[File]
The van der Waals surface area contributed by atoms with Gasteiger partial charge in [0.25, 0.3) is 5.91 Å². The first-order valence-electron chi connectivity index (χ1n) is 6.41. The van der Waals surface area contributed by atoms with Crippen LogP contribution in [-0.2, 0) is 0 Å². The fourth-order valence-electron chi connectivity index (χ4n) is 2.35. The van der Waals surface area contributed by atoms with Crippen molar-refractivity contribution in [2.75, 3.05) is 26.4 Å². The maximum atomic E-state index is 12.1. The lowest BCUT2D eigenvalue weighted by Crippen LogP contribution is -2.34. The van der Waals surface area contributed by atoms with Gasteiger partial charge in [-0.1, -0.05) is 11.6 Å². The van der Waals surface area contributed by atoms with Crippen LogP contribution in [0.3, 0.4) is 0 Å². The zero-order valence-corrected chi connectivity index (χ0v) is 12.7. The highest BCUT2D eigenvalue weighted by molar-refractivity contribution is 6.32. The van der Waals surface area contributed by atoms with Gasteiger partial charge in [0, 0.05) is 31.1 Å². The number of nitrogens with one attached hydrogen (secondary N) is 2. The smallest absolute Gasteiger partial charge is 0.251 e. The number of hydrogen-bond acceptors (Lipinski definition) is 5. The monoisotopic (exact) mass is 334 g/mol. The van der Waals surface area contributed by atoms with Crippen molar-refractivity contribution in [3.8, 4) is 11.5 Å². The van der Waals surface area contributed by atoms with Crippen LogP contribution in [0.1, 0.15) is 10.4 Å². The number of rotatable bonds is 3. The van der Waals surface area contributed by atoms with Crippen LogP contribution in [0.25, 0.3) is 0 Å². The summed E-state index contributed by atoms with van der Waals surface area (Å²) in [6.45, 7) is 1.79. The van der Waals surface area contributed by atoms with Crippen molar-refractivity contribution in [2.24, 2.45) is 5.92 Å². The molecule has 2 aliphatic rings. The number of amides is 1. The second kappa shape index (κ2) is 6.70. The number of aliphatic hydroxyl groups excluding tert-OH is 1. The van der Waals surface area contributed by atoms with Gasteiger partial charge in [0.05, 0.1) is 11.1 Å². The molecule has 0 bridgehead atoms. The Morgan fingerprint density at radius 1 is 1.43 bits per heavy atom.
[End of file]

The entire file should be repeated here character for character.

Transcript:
The van der Waals surface area contributed by atoms with Gasteiger partial charge in [0.25, 0.3) is 5.91 Å². The first-order valence-electron chi connectivity index (χ1n) is 6.41. The van der Waals surface area contributed by atoms with Crippen LogP contribution in [-0.2, 0) is 0 Å². The fourth-order valence-electron chi connectivity index (χ4n) is 2.35. The van der Waals surface area contributed by atoms with Crippen molar-refractivity contribution in [2.75, 3.05) is 26.4 Å². The maximum atomic E-state index is 12.1. The lowest BCUT2D eigenvalue weighted by Crippen LogP contribution is -2.34. The van der Waals surface area contributed by atoms with Gasteiger partial charge in [-0.1, -0.05) is 11.6 Å². The van der Waals surface area contributed by atoms with Crippen LogP contribution in [0.3, 0.4) is 0 Å². The zero-order valence-corrected chi connectivity index (χ0v) is 12.7. The highest BCUT2D eigenvalue weighted by molar-refractivity contribution is 6.32. The van der Waals surface area contributed by atoms with Gasteiger partial charge in [0, 0.05) is 31.1 Å². The number of nitrogens with one attached hydrogen (secondary N) is 2. The smallest absolute Gasteiger partial charge is 0.251 e. The number of hydrogen-bond acceptors (Lipinski definition) is 5. The monoisotopic (exact) mass is 334 g/mol. The van der Waals surface area contributed by atoms with Crippen molar-refractivity contribution in [3.8, 4) is 11.5 Å². The van der Waals surface area contributed by atoms with Crippen LogP contribution in [0.1, 0.15) is 10.4 Å². The number of rotatable bonds is 3. The van der Waals surface area contributed by atoms with Crippen LogP contribution in [0.25, 0.3) is 0 Å². The summed E-state index contributed by atoms with van der Waals surface area (Å²) in [6.45, 7) is 1.79. The van der Waals surface area contributed by atoms with Crippen molar-refractivity contribution in [2.24, 2.45) is 5.92 Å². The molecule has 2 aliphatic rings. The number of amides is 1. The second kappa shape index (κ2) is 6.70. The number of aliphatic hydroxyl groups excluding tert-OH is 1. The van der Waals surface area contributed by atoms with Gasteiger partial charge in [0.05, 0.1) is 11.1 Å². The molecule has 0 bridgehead atoms. The Morgan fingerprint density at radius 1 is 1.43 bits per heavy atom.